City begins extensive water treatment plant expansion
A $44.6 million expansion to Temple’s Water Treatment Plant will keep water flowing to residents and businesses for decades to come.
The City Council approved a construction contract for the improvements last month.
“This is an extremely critical project for us,” City Manager Brynn Myers said during the March 4 City Council meeting. “It’s one, if not the largest, capital project we will be working on for quite some time. It’s a very important project and we’re thrilled to get it started.”
The membrane plant consists of cylindrical filters packed with thousands of tiny straws that filter the water. It’s more efficient than the traditional plant, which filters water through sand and anthracite coal.The City has two water treatment facilities – a conventional treatment plant, rated to treat 41 million gallons per day, and a membrane plant, rated to treat about 12 million gallons per day. This expansion will double the capacity of the membrane plant, putting the City’s total output capacity at 53 million gallons per day.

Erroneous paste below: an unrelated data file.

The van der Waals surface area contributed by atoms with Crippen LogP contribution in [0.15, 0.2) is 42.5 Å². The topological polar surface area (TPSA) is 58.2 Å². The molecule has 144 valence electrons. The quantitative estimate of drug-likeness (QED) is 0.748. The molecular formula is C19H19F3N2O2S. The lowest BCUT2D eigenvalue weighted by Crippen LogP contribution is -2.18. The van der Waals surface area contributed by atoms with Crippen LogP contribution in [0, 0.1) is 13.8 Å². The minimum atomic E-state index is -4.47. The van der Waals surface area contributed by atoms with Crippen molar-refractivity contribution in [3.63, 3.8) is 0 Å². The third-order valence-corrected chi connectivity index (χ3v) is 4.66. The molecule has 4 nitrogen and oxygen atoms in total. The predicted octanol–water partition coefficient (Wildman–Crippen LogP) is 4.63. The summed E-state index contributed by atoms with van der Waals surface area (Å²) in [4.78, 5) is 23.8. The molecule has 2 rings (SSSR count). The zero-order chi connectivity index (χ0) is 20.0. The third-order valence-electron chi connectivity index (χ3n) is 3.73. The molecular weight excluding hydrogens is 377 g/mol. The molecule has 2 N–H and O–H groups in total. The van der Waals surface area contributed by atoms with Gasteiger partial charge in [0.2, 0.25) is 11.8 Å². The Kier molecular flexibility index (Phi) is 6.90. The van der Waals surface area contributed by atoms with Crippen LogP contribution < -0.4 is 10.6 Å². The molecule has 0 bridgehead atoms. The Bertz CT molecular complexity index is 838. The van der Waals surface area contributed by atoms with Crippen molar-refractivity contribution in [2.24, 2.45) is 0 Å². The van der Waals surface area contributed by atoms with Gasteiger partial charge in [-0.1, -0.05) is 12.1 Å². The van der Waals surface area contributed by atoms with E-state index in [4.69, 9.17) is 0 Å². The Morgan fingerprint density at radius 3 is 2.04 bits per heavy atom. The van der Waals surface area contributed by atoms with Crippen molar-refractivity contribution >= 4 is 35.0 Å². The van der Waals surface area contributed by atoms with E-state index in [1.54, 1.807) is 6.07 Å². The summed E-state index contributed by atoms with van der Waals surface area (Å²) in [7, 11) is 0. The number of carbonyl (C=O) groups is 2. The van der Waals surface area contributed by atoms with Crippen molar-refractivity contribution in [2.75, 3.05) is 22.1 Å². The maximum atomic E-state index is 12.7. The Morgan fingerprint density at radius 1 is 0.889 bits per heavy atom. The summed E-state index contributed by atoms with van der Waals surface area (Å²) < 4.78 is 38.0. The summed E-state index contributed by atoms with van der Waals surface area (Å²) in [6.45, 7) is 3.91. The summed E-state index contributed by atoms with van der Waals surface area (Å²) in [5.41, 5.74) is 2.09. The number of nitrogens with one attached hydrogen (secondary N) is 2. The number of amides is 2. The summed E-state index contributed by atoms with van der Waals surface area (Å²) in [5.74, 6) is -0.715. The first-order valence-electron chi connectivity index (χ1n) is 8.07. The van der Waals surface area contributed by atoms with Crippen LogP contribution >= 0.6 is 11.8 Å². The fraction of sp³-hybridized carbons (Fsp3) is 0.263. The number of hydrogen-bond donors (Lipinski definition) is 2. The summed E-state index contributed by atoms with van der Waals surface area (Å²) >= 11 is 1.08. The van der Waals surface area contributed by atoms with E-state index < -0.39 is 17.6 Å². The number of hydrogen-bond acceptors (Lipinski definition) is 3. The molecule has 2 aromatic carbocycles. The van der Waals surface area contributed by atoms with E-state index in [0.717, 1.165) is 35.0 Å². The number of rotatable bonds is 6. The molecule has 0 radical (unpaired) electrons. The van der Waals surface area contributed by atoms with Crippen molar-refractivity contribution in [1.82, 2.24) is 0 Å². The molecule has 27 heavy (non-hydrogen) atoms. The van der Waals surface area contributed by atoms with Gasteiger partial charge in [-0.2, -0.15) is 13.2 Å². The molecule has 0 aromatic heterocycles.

“The membrane plant has a much smaller footprint. It’s half the size of the conventional plant,” Treatment Plant Division Director Colton Migura said.
The expansion not only increases capacity, but adds a pump station, chemical treatment capabilities and two 1.5 million gallon storage tanks to the membrane plant. Currently, water that’s filtered at the membrane plant goes back to the conventional plant for final treatment and distribution, but these additions will make it an independent plant.
“The fact that this is going to have its own treatment and pumping capacity means it will serve as independent operating facility,” Public Works Director Don Bond said. “Right now, it is dependent on the water being finished at the conventional plant and using those pumps to go out to the system.”
Construction began in March and is expected to last about two years.